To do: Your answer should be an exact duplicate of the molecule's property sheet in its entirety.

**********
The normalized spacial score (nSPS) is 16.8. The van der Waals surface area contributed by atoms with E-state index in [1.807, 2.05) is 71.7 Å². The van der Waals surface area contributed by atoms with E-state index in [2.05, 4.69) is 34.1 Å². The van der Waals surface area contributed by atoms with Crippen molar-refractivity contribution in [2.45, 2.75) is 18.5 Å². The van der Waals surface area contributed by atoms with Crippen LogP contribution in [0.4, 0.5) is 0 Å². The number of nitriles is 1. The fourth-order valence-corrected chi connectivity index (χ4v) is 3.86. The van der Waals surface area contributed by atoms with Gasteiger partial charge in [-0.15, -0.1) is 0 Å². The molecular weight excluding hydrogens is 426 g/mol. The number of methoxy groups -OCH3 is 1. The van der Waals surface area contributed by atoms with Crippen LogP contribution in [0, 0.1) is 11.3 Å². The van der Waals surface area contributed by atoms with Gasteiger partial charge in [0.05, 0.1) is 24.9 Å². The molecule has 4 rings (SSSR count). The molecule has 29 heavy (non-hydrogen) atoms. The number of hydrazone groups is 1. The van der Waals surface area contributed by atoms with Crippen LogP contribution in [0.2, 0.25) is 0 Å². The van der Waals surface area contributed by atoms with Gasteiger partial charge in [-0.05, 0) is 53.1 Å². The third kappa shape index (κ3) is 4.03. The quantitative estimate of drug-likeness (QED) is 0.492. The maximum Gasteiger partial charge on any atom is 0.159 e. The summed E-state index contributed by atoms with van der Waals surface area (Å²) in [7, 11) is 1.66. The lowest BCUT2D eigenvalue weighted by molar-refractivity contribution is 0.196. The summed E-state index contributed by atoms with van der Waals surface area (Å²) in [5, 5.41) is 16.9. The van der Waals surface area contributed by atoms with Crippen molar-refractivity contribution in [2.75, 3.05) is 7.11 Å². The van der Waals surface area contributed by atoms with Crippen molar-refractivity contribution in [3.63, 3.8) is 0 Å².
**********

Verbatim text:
The normalized spacial score (nSPS) is 16.8. The van der Waals surface area contributed by atoms with E-state index in [1.807, 2.05) is 71.7 Å². The van der Waals surface area contributed by atoms with E-state index in [2.05, 4.69) is 34.1 Å². The van der Waals surface area contributed by atoms with Crippen molar-refractivity contribution in [2.45, 2.75) is 18.5 Å². The van der Waals surface area contributed by atoms with Crippen LogP contribution in [0.4, 0.5) is 0 Å². The number of nitriles is 1. The fourth-order valence-corrected chi connectivity index (χ4v) is 3.86. The van der Waals surface area contributed by atoms with Gasteiger partial charge in [-0.15, -0.1) is 0 Å². The molecular weight excluding hydrogens is 426 g/mol. The number of methoxy groups -OCH3 is 1. The van der Waals surface area contributed by atoms with Crippen LogP contribution in [0, 0.1) is 11.3 Å². The van der Waals surface area contributed by atoms with Gasteiger partial charge in [0.05, 0.1) is 24.9 Å². The molecule has 4 rings (SSSR count). The molecule has 29 heavy (non-hydrogen) atoms. The number of hydrazone groups is 1. The van der Waals surface area contributed by atoms with Crippen LogP contribution in [0.2, 0.25) is 0 Å². The van der Waals surface area contributed by atoms with Gasteiger partial charge in [-0.05, 0) is 53.1 Å². The third kappa shape index (κ3) is 4.03. The quantitative estimate of drug-likeness (QED) is 0.492. The maximum Gasteiger partial charge on any atom is 0.159 e. The summed E-state index contributed by atoms with van der Waals surface area (Å²) in [7, 11) is 1.66. The lowest BCUT2D eigenvalue weighted by molar-refractivity contribution is 0.196. The summed E-state index contributed by atoms with van der Waals surface area (Å²) in [5, 5.41) is 16.9. The van der Waals surface area contributed by atoms with Crippen molar-refractivity contribution in [2.75, 3.05) is 7.11 Å². The van der Waals surface area contributed by atoms with Crippen molar-refractivity contribution in [3.63, 3.8) is 0 Å².